(February 8, 2011) Austrian officials claim to have tracked down many stolen carbon credits, but have refused to disclose their serial numbers. They claim that they will not re-enter the system. Not everyone is satisfied with this assurance.
Bloomberg, February 7, 2011, “Stolen carbon permits won’t enter market, Austrian registry says”
Austria said emissions permits traced to accounts in Liechtenstein and Sweden after disappearing in a computer-hacking attack last month will be blocked from trade as Europe seeks to shore up confidence in the market.
“The illegally transferred allowances have been frozen in accounts in Liechtenstein and Sweden,” the Austrian registry said today in a statement on its website. “There is no risk that these allowances are traded on the market and thus no need to publish the serial numbers of the affected allowances.” Austria said Jan. 10 it lost 488,141 permits. The BlueNext SA exchange in Paris, which resumed Feb. 4 after a15-day halt, traded 165,000 metric tons, compared with a 20-day average of 134,000 tons prior to the halt. The spot price closed at 14.27 euros, down 6 percent.
Legal questions about some 49 million euros ($66 million) worth of permits stolen in at least five countries have shaken a market valued last year at $110 billion. While five of the 30 national registries that keep track of permits got clearance last week from the EU to resume operations, most remain blocked after the hacking attacks left about 2 million permits missing from accounts in Austria, Greece, Italy and the Czech Republic.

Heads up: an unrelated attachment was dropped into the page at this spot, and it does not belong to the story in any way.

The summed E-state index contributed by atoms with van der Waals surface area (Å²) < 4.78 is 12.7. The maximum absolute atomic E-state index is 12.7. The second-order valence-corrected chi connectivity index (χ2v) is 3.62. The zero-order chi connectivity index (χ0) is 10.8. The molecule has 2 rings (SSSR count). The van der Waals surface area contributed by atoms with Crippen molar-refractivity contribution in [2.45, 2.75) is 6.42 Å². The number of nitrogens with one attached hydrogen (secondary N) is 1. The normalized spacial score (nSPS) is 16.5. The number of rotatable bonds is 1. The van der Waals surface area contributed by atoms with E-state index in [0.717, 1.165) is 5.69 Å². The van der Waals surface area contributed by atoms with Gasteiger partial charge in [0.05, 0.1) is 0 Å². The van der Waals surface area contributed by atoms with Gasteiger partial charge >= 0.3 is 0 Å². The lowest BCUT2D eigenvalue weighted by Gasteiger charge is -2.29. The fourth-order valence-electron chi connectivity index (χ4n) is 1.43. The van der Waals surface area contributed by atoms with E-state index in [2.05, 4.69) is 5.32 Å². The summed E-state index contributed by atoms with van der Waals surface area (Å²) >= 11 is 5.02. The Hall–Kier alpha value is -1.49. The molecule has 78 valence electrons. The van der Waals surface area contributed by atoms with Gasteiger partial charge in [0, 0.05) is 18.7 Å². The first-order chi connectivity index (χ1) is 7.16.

Business Green, February 8, 2011, “Austria refuses to identify stolen carbon credits”
Austrian authorities have refused to publish the serial numbers of nearly 500,000 carbon allowances stolen from its registry in last month’s cyber attack, in a move that has prompted fresh criticism of the European Commission’s handling of the fraud.
The Austrian carbon registry yesterday issued a statement downplaying any risk that 488,141 illegally transferred carbon credits would re-enter the ETS because they were blocked when found in Liechtenstein and Sweden.
“The illegally transferred allowances have been frozen on accounts in Liechtenstein and Sweden. Consequently, there is no risk that these allowances are traded on the market and thus no need to publish the serial numbers of the affected allowances,” it said, adding that it had filed a request for the credits to be transferred back to Vienna.
But the statement failed to satisfy many traders, who are frustrated at the failure of the authorities to provide a list of the serial numbers.
Categories: Carbon Credit Watch